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U.S. consumer credit increases more than expected in May

Staff Writer |
Consumer credit in the U.S. increased by more than anticipated in the month of May, according to a report released by the Federal Reserve.

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The report said consumer credit climbed by $18.6 billion in May after rising by $13.4 billion in April. Economists had expected credit to increase by about $16.0 billion.

Non-revolving credit such as student loans and car loans jumped by $16.2 billion in May following a $12.1 billion increase in the previous month.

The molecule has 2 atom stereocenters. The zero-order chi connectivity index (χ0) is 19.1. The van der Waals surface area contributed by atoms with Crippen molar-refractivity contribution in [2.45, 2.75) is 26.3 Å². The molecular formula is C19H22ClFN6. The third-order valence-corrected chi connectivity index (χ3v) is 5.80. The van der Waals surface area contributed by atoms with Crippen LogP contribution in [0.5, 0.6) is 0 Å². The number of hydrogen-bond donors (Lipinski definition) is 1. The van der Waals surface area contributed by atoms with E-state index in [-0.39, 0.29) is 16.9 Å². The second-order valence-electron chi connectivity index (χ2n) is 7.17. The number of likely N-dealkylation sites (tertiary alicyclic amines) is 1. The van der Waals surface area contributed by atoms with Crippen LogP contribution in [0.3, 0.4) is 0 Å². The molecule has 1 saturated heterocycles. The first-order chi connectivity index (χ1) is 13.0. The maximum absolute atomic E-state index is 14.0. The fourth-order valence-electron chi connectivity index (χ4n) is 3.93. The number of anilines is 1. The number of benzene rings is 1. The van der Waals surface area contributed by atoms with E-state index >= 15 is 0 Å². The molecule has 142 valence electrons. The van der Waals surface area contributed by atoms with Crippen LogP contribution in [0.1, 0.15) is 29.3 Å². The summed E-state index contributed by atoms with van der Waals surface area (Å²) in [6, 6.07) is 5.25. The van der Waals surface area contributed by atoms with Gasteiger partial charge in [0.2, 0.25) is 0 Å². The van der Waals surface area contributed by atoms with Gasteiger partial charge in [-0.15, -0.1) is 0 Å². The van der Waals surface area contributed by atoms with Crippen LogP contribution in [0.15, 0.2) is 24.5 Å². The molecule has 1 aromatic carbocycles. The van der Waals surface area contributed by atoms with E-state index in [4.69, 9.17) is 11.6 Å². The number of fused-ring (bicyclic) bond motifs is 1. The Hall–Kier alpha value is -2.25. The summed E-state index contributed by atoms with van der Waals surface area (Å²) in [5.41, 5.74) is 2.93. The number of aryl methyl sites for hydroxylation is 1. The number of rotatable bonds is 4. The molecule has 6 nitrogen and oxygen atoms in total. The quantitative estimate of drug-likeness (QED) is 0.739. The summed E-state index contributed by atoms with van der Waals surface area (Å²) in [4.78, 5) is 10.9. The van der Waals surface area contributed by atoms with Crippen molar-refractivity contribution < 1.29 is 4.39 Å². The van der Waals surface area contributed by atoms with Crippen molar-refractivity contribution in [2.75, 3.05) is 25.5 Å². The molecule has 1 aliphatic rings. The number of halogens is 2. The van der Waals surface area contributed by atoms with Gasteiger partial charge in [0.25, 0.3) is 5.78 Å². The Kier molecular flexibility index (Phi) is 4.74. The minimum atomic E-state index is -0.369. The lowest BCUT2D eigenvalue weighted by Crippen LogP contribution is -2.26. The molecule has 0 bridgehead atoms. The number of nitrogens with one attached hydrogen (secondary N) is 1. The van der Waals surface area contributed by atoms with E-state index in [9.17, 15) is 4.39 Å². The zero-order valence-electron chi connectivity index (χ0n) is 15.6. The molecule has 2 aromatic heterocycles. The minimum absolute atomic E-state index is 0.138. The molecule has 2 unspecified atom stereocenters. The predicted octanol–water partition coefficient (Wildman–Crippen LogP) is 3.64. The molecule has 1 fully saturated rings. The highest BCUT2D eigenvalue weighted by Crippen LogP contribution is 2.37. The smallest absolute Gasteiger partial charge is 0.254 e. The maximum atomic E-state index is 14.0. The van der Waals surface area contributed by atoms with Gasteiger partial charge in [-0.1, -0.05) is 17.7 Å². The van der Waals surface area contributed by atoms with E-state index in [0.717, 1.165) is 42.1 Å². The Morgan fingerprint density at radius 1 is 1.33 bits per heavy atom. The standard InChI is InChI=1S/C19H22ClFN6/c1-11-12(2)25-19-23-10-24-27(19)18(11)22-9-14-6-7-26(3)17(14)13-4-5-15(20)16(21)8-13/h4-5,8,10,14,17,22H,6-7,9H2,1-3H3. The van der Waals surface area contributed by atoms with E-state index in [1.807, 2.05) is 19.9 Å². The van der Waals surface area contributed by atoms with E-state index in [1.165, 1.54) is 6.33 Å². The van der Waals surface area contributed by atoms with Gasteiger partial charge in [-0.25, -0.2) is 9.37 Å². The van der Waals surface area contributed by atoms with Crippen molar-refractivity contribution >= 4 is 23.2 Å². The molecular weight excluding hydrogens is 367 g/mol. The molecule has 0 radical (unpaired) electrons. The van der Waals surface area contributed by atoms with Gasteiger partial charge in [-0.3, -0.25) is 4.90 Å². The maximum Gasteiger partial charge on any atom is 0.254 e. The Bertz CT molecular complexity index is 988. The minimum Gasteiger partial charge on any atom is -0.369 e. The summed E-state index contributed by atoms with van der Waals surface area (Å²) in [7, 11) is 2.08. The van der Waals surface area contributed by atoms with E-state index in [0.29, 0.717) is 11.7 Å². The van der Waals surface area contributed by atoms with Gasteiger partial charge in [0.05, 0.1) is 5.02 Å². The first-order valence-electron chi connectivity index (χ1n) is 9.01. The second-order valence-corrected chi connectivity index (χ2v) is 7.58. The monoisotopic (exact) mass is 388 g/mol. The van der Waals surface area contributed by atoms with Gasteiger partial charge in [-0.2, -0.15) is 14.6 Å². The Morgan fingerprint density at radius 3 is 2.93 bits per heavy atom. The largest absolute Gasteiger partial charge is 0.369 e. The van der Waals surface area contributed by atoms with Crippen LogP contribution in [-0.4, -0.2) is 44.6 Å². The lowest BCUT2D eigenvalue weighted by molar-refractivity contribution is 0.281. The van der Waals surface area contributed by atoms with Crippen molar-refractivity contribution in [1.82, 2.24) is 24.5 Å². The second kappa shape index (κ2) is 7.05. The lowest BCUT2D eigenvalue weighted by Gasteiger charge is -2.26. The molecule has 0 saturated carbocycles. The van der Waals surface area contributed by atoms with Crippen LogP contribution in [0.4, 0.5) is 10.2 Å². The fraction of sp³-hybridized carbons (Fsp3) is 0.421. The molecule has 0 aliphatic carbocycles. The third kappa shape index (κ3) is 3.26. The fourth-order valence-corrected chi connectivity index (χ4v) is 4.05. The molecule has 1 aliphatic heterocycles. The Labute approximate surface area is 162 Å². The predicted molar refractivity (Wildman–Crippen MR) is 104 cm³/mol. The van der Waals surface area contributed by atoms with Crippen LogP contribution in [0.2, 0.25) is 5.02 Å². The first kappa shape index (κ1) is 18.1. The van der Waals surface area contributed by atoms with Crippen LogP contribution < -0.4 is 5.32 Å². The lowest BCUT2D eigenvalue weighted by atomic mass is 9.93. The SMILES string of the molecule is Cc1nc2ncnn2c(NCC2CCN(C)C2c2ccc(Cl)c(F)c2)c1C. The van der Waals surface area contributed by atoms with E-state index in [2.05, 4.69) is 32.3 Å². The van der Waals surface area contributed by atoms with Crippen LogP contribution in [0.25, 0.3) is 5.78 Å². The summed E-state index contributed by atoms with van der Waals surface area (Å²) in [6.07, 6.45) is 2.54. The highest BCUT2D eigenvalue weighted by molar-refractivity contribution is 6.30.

The Fed also said revolving credit, which largely reflects credit card debt, edged up by $2.3 billion in May after inching up by $1.4 billion in April.

Additionally, the report said consumer credit increased by an annual rate of 6.2 percent in May, as non-revolving credit surged up by 7.3 percent and revolving credit climbed by 3.0 percent


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